When exposing the infrarenal aorta from a transabdominal approach, most aneurysms may be repaired from an infracolic approach. To perform this approach, the transverse colon is retracted superiorly, between moist laparotomy pads to expose the root of the mesentery. The small bowel is gathered to the patient’s right and controlled with either moist laparotomy pads or wrapped in a moist towel. The duodenum is mobilized away from the aorta with careful attention paid to avoid injury to the inferior mesenteric vein. The duodenum should be sufficiently dissected away from the aorta so that a large slotted or fence-type retractor may be easily placed for rightward displacement of the small bowel. To aid in bowel retraction, duodenal and retroperitoneal mobilization should be performed prior to applying static retraction. For cases of rupture, this process is largely facilitated by the dissection performed by the periaortic hematoma. Once this process is complete, the next task is to identify the left renal vein. One of the key preoperative tasks when a CT scan is obtained is to determine the anatomic relationships of the mesenteric vessels, renal arteries, and especially the left renal vein (3.2 % will be retroaortic, 1.6 % circumaortic, 0.2 % with a left-sided IVC, 0.4 % with a duplicated IVC, and 0.4 % with a horseshoe kidney) [15]. Figure 13.4 lists important anatomic factors for open repair when looking at the preoperative CT scan. Once the left renal vein is identified, it should be mobilized. Depending on the location of the aneurysm, the vein is commonly spared, and there are four tributaries that are commonly ligated in an elective setting to minimize injury to the vein as it is retracted (left inferior phrenic vein, left suprarenal vein, left gonadal vein, left second lumbar vein). In the setting of a ruptured AAA, the left gonadal vein and lumbar vein are generally all that is required for cephalad retraction of the left renal vein. The next step is identification of the renal arteries. Another key preoperative task when CT scanning is available is to understand the relationship of the renal arteries to one another and in relationship to the aneurysm. The renal arteries should be identified to avoid clamp injury and the relationship to the aortic neck analyzed. Unfortunately, due to the expanded use, improved technology, and operator proficiency, most open repairs for rupture are done when there is an inadequate infrarenal aortic neck. When this is encountered, the aorta above the renal arteries should be dissected with care taken to identify the superior mesenteric artery, particularly as the dissection proceeds cephalad. If necessary for proximal exposure, the left renal vein may be ligated with the preferred technique to perform the ligation close to the inferior vena cava and no ligation of the left renal vein tributaries to allow for collateral drainage. The left renal vein can also be divided between two vascular clamps for additional exposure and repaired at the conclusion of the case. Other important preoperative tasks are to identify whether there is one or multiple renal arteries and their origin since they have segmental embryologic development, giving rise to frequent anomalous origins or accessory renal arteries.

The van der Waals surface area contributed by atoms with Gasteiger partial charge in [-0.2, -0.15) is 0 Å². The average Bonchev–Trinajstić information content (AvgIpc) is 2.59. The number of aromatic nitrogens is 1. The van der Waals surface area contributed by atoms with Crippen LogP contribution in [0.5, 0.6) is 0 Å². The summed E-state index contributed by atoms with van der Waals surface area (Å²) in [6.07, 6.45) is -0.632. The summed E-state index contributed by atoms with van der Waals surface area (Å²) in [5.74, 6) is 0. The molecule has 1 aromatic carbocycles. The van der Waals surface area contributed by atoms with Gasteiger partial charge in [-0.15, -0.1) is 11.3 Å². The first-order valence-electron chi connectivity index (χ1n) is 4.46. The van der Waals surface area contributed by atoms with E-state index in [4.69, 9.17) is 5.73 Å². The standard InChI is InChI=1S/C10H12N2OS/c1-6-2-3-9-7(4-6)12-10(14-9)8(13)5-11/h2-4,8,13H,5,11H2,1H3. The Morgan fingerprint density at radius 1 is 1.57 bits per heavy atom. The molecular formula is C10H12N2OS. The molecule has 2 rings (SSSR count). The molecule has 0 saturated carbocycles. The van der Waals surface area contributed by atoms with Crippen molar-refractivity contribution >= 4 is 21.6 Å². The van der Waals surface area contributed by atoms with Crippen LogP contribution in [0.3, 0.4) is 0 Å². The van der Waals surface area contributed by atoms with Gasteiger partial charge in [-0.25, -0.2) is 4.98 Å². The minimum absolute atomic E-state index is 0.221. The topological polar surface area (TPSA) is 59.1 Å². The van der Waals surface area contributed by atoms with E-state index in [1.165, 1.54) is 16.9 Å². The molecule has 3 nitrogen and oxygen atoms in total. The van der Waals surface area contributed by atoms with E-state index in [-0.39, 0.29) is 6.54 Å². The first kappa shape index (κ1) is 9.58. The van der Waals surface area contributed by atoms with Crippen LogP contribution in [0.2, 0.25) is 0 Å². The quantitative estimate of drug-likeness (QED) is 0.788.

Fig. 13.4
Important anatomic relationships when analyzing a preoperative CT scan for open repair

Aneurysm Repair

Once proximal aortic control (either clamping or balloon occlusion) is achieved, the aortic neck has been established, and distal control has been obtained, consideration should quickly be made for possible repositioning of proximal aortic control to a desired location preferably below the renal arteries but if needed below the SMA. Either position of the clamp is possible, but there will be more back bleeding from uncontrolled lumbar arteries and collaterals when the clamp is further from the proximal anastomotic site. Once the aneurysm is clamped and ready for repair, the aneurysm is opened along the anterior surface and all thrombus removed from the aneurysm sac. The aneurysm is tailored to the proximal neck and often a self-retaining retractor helps keep the aneurysm sac open. Any large back-bleeding lumbar arteries should be quickly oversewn. A helpful technique in avoiding excessive lumbar back bleeding is to place hemoclips on the lumbar arteries after gaining proximal and distal aortic control and prior to opening the aneurysm sac. The aorta is sized and a tightly woven Dacron or GORE-TEX graft is sutured to the aortic neck and either designed as a tube graft or bifurcated graft. In cases where it is necessary to perform an aortic endarterectomy or the proximal neck is friable, a felt strip is useful in reinforcing the aortic wall suture line. The suture line should be performed with a large needle that allows a deep-seated continuous suture line. Once the proximal anastomosis is completed, the proximal clamp may be moved down to the graft to allow perfusion of the visceral and renal arteries, if required. The distal anastomosis, if sewing a tube graft to the aortic bifurcation, is performed in a similar manner after clamp control of the common iliac arteries is established (by replacement when necessary of the distal balloon control). Should a bifurcated graft be required, suitable anastomotic sites are identified along the iliac arteries, and an end-to-end (common iliac) or end-to-side anastomotic technique (external iliac) is preferred to preserve pelvic circulation unless there is concomitant aneurysmal disease. Care needs to be taken to ensure that the graft is passed under the ureters.